Parasitized mummies were collected from the laboratory stock, placed individually in glass test tubes (13/100 mm) with a drop of honey as food source, and left to emerge. On the day of emergence virgin females (isolated from all-female broods) were mated with a single male, and observed under a stereomicroscope to confirm copulation. The females were then allowed to oviposit individually in ca. 30 fresh (< 24h) P. operculella eggs for 3–4 hours in a petri dish. No superparasitism is expected under these conditions, as females avoid self superparsitism [24, 25]. Each female's parasitized hosts were placed separately on potato tubers in plastic containers covered with cloth and were reared until pupation. F1 mummies were collected, placed individually in glass test tubes and left to emerge. F1 female clones originating from different mothers and fathers were then used in the experiment. Some of the emerged all-male F1 clones were used to mate non-sister females in the main experiment, as detailed in the “experimental design” section.

Experimental design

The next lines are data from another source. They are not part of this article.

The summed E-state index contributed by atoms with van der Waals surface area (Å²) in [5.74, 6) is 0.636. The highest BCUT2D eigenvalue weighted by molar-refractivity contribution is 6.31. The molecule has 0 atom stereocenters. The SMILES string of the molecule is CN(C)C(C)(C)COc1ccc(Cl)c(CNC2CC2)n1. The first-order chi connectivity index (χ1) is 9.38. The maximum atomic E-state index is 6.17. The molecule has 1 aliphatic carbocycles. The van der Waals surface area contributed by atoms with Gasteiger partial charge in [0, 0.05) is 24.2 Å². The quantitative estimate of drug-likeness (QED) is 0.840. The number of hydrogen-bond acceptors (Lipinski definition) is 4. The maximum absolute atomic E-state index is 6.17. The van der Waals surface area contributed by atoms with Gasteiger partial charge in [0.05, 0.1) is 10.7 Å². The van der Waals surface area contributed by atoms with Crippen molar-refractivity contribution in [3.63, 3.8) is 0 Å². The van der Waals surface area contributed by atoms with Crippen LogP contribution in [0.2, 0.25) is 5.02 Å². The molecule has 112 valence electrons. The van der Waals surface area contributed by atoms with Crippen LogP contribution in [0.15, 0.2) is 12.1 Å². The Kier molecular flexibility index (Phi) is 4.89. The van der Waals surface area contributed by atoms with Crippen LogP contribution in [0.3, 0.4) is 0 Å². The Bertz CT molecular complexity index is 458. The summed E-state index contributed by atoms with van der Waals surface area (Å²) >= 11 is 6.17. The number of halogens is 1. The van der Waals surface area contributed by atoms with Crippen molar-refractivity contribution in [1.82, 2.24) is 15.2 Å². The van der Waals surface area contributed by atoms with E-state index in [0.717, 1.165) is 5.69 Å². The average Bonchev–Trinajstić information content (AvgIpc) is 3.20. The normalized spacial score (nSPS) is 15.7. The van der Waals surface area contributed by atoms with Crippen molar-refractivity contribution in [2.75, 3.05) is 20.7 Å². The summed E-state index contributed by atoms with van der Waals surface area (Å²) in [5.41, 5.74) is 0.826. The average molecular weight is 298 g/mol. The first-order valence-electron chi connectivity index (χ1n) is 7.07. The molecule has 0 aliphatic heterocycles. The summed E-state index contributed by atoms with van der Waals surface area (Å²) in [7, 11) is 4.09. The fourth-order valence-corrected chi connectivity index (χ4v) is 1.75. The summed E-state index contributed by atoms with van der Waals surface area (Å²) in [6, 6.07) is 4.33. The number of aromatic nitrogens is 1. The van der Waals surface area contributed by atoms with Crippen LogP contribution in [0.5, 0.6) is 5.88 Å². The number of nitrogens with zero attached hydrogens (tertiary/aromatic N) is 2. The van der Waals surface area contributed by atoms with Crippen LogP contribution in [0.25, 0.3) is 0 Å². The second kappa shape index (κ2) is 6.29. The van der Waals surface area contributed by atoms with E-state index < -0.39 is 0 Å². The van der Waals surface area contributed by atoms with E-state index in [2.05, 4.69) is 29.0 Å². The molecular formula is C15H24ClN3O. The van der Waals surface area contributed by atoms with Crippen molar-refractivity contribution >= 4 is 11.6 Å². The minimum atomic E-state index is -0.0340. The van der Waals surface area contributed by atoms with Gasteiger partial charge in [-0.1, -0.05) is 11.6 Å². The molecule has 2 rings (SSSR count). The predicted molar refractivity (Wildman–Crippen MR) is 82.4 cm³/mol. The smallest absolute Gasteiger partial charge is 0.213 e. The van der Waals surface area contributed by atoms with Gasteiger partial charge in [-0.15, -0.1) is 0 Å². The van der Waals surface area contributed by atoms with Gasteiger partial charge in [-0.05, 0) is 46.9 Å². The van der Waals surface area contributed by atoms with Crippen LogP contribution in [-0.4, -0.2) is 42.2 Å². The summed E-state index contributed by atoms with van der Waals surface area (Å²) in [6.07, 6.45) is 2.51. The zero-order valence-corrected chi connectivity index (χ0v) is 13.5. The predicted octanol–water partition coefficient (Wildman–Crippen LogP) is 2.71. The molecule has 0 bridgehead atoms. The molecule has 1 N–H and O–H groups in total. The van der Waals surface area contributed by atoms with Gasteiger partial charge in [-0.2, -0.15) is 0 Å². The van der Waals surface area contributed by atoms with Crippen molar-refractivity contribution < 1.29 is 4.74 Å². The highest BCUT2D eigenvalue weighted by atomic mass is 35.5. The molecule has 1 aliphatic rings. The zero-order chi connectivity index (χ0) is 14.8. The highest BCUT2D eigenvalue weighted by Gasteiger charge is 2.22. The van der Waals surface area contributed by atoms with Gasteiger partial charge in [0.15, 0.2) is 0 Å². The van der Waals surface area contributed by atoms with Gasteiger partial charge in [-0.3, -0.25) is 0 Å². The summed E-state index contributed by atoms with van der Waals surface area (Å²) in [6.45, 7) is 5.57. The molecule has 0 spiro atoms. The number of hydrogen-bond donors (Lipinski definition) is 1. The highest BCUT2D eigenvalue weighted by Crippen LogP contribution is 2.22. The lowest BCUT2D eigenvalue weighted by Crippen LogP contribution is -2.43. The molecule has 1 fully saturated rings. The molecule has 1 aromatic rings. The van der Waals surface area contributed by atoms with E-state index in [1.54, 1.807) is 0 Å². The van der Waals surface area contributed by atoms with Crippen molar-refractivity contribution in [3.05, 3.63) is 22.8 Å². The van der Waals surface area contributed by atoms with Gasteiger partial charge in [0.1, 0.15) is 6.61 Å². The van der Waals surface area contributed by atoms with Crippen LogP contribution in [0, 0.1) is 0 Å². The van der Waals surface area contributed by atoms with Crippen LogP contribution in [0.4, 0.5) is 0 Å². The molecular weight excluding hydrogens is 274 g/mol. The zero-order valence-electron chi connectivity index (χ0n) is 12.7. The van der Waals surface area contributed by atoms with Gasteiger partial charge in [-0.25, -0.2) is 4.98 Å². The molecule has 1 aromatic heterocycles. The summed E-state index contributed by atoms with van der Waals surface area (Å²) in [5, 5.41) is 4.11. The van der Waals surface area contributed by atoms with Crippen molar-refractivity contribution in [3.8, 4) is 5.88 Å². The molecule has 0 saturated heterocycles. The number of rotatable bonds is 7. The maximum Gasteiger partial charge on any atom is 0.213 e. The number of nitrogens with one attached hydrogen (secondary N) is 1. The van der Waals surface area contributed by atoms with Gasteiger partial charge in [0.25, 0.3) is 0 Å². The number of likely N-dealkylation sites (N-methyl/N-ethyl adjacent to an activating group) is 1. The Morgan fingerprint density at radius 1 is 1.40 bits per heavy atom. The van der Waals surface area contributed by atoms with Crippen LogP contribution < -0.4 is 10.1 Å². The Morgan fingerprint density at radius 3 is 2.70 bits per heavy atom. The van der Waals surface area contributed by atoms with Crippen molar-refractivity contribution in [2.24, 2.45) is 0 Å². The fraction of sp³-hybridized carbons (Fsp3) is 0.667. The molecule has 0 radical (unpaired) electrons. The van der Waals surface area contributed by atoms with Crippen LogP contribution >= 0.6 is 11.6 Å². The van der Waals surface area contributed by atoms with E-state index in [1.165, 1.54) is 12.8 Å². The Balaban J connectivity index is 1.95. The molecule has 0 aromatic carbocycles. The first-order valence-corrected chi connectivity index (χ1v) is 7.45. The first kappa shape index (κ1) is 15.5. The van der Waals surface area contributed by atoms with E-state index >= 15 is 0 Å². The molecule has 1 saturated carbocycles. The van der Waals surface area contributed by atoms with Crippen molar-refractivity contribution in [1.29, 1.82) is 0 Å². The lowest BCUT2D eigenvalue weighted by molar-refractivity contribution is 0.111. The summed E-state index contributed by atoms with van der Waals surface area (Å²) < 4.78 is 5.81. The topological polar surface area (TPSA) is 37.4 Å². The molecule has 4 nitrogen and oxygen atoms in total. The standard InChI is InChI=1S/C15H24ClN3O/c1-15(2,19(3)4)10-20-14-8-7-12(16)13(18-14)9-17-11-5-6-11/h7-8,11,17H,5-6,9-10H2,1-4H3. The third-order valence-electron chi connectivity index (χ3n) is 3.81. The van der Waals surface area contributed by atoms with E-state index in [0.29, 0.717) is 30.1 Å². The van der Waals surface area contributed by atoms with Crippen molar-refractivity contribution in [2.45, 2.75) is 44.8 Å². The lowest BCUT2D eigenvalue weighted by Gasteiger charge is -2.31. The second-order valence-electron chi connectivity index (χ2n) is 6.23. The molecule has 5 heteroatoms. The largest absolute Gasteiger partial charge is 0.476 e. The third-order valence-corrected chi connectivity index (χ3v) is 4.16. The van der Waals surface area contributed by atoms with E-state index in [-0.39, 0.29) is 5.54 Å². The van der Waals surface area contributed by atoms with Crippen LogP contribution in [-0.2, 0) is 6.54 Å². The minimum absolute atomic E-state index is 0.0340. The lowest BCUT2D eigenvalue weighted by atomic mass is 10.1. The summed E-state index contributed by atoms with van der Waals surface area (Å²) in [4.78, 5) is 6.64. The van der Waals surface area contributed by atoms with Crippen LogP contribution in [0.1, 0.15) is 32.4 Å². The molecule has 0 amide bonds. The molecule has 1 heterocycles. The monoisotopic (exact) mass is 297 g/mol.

Fig 1 provides an overview of the experimental design. In polyembryonic parasitoids, such as our study species, it is straightforward to obtain genetically identical individuals for experiments. This provides the advantage of paired experimental designs when studying environmental effects on phenotypic plasticity: individuals from a single genotype (clone-members) can be exposed to different environments, and the effects on life history traits can be isolated. Fifteen F1 non-sister female clones were obtained as described above. Three mated females from each clone were allowed to oviposit once in five fresh P. operculella eggs. All ovipositions were observed under a stereomicroscope and the duration of ovipositor insertions were measured to ensure oviposition (ovipositor insertions of >10 seconds reliably indicate oviposition, [24]). Overall fifteen singly parasitized hosts per F1 clone were produced. Ten of the fifteen parasitized hosts per clone were left parasitized once while the remaining five were then introduced to a forth clone-mate female for a second oviposition, yielding hosts parasitized twice. Parasitized hosts were reared until pupation as described above and were separated by parasitizing clone. About 10–12 days later, when they reached the beginning of the fourth larval instar (head width within the range of 877–935 μm [20]), five of the ten singly-parasitized hosts from each clone were excavated out of their tubers and starved for 24 hours in a petri dish with moist cotton wool. This procedure results in host mass loss [25]. The starved parasitized hosts were later placed on new tubers and left to develop until mummified.

Fig 1. The experimental design.